Diabetes and weight loss

What is Type 2 diabetes?

Type 2 diabetes develops when the body becomes unable to produce enough insulin or becomes resistant to the insulin it does produce. Insulin is a hormone that helps your body use the glucose in your blood to give you energy. In type 2 diabetes, the shortage of insulin, or the body’s resistance to it, results in a build up of glucose in the blood. If not managed properly, this can lead to a range of very serious health conditions affecting your heart, blood vessels, nerves, eyes and kidneys. (references1–3)


There are a number of factors that increase your risk of developing type 2 diabetes, such as age, race, stress and pregnancy. But the single biggest risk factor is being overweight or obese. People with severe obesity are particularly at risk – in fact, almost 90% of people living with the condition are overweight or obese.1–3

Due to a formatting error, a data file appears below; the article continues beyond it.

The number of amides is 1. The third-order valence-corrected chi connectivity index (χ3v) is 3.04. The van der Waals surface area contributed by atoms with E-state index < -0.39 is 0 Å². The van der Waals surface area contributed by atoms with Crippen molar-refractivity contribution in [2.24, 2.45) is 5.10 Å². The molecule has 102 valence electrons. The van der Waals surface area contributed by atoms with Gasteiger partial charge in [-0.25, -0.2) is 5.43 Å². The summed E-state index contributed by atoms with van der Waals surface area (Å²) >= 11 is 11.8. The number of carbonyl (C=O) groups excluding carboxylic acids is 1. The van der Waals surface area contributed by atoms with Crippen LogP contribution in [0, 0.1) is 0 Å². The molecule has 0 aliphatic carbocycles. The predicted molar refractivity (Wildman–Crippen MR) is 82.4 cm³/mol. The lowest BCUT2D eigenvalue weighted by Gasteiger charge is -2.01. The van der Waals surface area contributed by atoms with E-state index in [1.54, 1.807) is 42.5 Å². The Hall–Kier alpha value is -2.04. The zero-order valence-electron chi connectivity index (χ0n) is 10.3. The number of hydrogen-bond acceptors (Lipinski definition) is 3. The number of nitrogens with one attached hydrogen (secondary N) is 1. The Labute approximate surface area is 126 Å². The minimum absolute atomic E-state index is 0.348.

Type 2 diabetes can be managed with a healthy diet and increased physical activity, even if you are also taking oral medication and/or insulin. (references1–3) You can refer to here for more info: https://www.nestlehealthscience.co.uk/milestones-dm2


1. Diabetes UK. Diabetes: The basics. Accessed March 2017. Available at: https://www.diabetes.org.uk/Diabetes-the-basics/.

2. Public Health England. Adult obesity and type 2 diabetes. 2014. Accessed March 2017. Available at: https://www.gov.uk/government/uploads/system/uploads/attachment_data/file/338934/Adult_obesity_and_type_2_diabetes_.pdf.

3. NHS Choices. Type 2 diabetes. 2015. Accessed March 2017. Available at: https://www.nhs.uk/conditions/type-2-diabetes/.

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